You might notice him as an anomaly on the landscape, while speeding north on I-295 between Yarmouth and Freeport- and surely you've had a detailed look while tooling along Route 1 which runs exactly parallel to the highway. Minutes north of the world’s largest rotating-and-revolving model of the globe ("Eartha," at the Delorme Map Company: http://www.delorme.com/about/eartha.aspx ), stands the Freeport icon everyone calls The Big Indian. PC language notwithstanding, he’s always been “The Big Indian,” and for us locals, The B.F.I. More often than not, the “F” is for “Freeport,” particularly in the company of children.
The 40 foot statue isn’t a Maine native, but was commissioned by the owner of the old Casco Bay Trading Post, a moccasin-selling business which occupied the Freeport site back in 1969. The owner, Julian Leslie, had sought out the Pennsylvania sculptor of the 12 foot tall raincoated fisherman at Brown’s Motel in Boothbay Harbor, to have the Indian statue fashioned. Even in transit to Maine, The Big Indian made news. En route from Pennsylvania to Maine, on the New Jersey Turnpike, the flatbed truck hauling the Indian drew so many picture-taking and gawking commuters the State Police had to make the driver pull over and continue the trip after dark. Lying on its back like a sleeping giant on a rolling semi, a New Jersey State Police Chief phoned Leslie saying, “Your Indian created the biggest traffic jam on the New Jersey Turnpike.” (Portland Evening Express, 6/23/89).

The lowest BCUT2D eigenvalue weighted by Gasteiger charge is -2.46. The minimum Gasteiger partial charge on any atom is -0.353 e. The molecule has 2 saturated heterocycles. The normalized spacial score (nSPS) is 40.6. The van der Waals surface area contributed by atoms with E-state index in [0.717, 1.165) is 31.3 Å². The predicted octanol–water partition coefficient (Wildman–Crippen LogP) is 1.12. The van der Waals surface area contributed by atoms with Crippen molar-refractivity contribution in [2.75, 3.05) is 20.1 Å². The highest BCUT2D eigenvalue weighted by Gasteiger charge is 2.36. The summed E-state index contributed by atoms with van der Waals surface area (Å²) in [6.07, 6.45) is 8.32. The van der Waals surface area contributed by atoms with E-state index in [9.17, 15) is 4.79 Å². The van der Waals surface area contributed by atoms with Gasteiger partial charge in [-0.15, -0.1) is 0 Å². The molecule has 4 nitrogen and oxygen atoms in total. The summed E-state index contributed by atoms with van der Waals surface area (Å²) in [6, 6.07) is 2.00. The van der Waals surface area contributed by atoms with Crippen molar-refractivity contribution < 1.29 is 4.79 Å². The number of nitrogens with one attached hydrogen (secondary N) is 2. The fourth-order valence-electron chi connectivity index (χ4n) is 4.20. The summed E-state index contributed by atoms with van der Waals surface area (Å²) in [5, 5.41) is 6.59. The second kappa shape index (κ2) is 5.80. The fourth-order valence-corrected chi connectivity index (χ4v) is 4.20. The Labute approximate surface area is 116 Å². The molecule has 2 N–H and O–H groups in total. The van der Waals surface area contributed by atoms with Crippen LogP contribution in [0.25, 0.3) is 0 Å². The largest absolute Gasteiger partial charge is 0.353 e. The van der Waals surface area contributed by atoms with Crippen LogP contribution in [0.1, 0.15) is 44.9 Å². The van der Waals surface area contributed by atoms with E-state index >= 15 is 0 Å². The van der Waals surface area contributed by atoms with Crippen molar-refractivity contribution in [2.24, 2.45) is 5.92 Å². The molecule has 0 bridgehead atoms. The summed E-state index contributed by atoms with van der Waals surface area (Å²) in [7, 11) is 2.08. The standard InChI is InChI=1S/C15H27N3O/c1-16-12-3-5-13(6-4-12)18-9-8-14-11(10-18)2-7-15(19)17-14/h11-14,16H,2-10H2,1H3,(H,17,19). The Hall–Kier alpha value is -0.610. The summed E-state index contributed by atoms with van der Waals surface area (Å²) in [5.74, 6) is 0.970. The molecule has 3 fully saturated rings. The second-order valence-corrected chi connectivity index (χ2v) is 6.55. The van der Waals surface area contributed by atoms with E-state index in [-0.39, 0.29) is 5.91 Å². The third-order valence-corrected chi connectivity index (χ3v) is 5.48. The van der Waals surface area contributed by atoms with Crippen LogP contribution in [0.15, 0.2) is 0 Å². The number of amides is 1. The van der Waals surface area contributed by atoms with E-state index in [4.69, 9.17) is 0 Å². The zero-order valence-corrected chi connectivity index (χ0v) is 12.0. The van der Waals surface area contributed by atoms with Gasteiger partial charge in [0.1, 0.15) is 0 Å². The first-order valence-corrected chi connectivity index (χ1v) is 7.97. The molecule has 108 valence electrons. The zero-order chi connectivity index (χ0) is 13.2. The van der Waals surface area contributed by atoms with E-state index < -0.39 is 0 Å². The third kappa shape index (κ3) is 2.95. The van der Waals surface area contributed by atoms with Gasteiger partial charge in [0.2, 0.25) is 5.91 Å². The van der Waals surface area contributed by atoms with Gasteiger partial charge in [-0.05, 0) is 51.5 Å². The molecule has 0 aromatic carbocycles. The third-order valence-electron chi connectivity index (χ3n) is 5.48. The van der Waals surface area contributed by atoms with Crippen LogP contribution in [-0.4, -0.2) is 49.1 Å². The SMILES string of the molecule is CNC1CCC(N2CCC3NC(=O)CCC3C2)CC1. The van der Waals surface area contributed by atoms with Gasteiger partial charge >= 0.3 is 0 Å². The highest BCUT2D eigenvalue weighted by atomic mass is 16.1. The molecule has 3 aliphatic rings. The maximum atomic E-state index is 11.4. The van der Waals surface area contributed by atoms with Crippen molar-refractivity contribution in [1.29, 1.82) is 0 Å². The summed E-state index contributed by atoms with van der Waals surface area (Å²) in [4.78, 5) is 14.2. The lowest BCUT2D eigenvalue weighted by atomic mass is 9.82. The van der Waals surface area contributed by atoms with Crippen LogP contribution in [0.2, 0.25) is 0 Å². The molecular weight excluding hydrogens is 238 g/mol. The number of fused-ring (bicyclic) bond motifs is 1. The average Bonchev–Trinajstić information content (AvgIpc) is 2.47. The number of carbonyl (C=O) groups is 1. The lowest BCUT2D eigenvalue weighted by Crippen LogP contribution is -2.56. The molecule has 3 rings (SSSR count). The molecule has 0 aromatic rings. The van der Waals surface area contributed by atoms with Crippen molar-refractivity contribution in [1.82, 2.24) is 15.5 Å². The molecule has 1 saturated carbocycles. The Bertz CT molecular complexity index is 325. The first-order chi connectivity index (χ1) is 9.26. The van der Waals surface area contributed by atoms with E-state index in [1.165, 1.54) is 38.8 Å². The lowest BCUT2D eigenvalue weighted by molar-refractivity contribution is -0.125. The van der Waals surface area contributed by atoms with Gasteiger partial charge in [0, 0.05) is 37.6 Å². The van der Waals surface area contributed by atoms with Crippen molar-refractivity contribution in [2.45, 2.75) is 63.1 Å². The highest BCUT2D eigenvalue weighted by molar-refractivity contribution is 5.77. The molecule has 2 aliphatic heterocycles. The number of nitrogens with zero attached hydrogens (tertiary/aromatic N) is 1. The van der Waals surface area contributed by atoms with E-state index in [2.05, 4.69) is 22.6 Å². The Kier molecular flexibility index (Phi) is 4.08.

The property- and The Big Indian- have since changed ownership several times. In 1989, when the retail area was owned by Levinsky’s clothing store, Phil Levinsky had the sculpture restored. The B.F.I.’s facelift included structural reinforcement and a repainting using weatherproof marine paints to bring back the Indian’s bright colors. The restorers even had to pull arrows out of the beleaguered Indian that had been shot by Bowdoin College archers. As the social landscape shifts in southern Maine, The Big Indian has seen it all- once standing in front of a Native American goods store, to clothing outlets, to a ski equipment company, and now an image-marketing firm.
(Remember: Big Indians appear closer in mirrors.)